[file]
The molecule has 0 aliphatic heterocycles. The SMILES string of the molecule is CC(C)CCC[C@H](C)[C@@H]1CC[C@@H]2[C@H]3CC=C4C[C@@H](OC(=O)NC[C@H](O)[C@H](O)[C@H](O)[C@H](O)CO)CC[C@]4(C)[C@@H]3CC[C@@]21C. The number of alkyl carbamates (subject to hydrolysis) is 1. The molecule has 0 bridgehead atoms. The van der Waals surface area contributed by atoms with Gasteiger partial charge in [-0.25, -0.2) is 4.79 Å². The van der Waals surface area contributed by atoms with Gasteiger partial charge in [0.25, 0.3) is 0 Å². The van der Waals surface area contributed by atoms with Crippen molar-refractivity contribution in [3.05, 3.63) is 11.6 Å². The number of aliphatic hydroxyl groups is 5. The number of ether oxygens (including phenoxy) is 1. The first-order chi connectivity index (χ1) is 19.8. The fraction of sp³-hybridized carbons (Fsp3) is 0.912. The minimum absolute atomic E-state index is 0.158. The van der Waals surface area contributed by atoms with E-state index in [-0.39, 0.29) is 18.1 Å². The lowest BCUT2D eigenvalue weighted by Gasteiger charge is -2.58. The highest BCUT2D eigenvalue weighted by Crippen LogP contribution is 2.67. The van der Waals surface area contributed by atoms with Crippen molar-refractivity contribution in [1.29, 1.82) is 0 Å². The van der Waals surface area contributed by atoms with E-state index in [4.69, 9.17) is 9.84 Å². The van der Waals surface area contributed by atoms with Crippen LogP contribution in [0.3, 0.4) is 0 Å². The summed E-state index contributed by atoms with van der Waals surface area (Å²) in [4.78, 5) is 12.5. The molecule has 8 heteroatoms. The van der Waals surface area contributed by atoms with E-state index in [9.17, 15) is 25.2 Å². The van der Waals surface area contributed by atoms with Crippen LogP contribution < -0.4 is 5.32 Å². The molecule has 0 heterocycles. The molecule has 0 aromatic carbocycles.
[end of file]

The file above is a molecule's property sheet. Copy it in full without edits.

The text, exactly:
The molecule has 0 aliphatic heterocycles. The SMILES string of the molecule is CC(C)CCC[C@H](C)[C@@H]1CC[C@@H]2[C@H]3CC=C4C[C@@H](OC(=O)NC[C@H](O)[C@H](O)[C@H](O)[C@H](O)CO)CC[C@]4(C)[C@@H]3CC[C@@]21C. The number of alkyl carbamates (subject to hydrolysis) is 1. The molecule has 0 bridgehead atoms. The van der Waals surface area contributed by atoms with Gasteiger partial charge in [-0.25, -0.2) is 4.79 Å². The van der Waals surface area contributed by atoms with Gasteiger partial charge in [0.25, 0.3) is 0 Å². The van der Waals surface area contributed by atoms with Crippen molar-refractivity contribution in [3.05, 3.63) is 11.6 Å². The number of aliphatic hydroxyl groups is 5. The number of ether oxygens (including phenoxy) is 1. The first-order chi connectivity index (χ1) is 19.8. The fraction of sp³-hybridized carbons (Fsp3) is 0.912. The minimum absolute atomic E-state index is 0.158. The van der Waals surface area contributed by atoms with E-state index in [-0.39, 0.29) is 18.1 Å². The lowest BCUT2D eigenvalue weighted by Gasteiger charge is -2.58. The highest BCUT2D eigenvalue weighted by Crippen LogP contribution is 2.67. The van der Waals surface area contributed by atoms with Crippen molar-refractivity contribution in [1.29, 1.82) is 0 Å². The van der Waals surface area contributed by atoms with E-state index in [4.69, 9.17) is 9.84 Å². The van der Waals surface area contributed by atoms with Crippen LogP contribution in [0.3, 0.4) is 0 Å². The summed E-state index contributed by atoms with van der Waals surface area (Å²) in [4.78, 5) is 12.5. The molecule has 8 heteroatoms. The van der Waals surface area contributed by atoms with E-state index in [9.17, 15) is 25.2 Å². The van der Waals surface area contributed by atoms with Crippen LogP contribution < -0.4 is 5.32 Å². The molecule has 0 heterocycles. The molecule has 0 aromatic carbocycles.